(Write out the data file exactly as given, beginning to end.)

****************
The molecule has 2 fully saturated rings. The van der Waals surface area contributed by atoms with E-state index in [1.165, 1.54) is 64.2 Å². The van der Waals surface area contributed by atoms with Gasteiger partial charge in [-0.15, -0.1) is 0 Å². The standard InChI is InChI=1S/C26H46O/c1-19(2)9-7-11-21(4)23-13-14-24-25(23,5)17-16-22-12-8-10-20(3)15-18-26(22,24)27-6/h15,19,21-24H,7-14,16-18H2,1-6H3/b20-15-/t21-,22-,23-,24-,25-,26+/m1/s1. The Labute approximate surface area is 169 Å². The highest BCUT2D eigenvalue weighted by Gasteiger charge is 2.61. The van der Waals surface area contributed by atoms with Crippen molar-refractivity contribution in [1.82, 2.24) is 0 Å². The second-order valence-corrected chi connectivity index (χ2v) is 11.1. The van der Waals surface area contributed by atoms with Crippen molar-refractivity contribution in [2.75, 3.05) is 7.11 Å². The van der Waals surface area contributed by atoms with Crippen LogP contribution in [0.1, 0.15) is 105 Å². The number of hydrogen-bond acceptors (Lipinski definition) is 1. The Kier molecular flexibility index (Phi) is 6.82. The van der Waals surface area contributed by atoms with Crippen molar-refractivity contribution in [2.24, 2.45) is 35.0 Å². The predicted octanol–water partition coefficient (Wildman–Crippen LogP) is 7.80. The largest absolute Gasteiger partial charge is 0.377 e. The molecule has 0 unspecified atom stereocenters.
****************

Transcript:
The molecule has 2 fully saturated rings. The van der Waals surface area contributed by atoms with E-state index in [1.165, 1.54) is 64.2 Å². The van der Waals surface area contributed by atoms with Gasteiger partial charge in [-0.15, -0.1) is 0 Å². The standard InChI is InChI=1S/C26H46O/c1-19(2)9-7-11-21(4)23-13-14-24-25(23,5)17-16-22-12-8-10-20(3)15-18-26(22,24)27-6/h15,19,21-24H,7-14,16-18H2,1-6H3/b20-15-/t21-,22-,23-,24-,25-,26+/m1/s1. The Labute approximate surface area is 169 Å². The highest BCUT2D eigenvalue weighted by Gasteiger charge is 2.61. The van der Waals surface area contributed by atoms with Crippen molar-refractivity contribution in [1.82, 2.24) is 0 Å². The second-order valence-corrected chi connectivity index (χ2v) is 11.1. The van der Waals surface area contributed by atoms with Crippen molar-refractivity contribution in [2.75, 3.05) is 7.11 Å². The van der Waals surface area contributed by atoms with Crippen LogP contribution in [0.1, 0.15) is 105 Å². The number of hydrogen-bond acceptors (Lipinski definition) is 1. The Kier molecular flexibility index (Phi) is 6.82. The van der Waals surface area contributed by atoms with Crippen molar-refractivity contribution in [2.24, 2.45) is 35.0 Å². The predicted octanol–water partition coefficient (Wildman–Crippen LogP) is 7.80. The largest absolute Gasteiger partial charge is 0.377 e. The molecule has 0 unspecified atom stereocenters.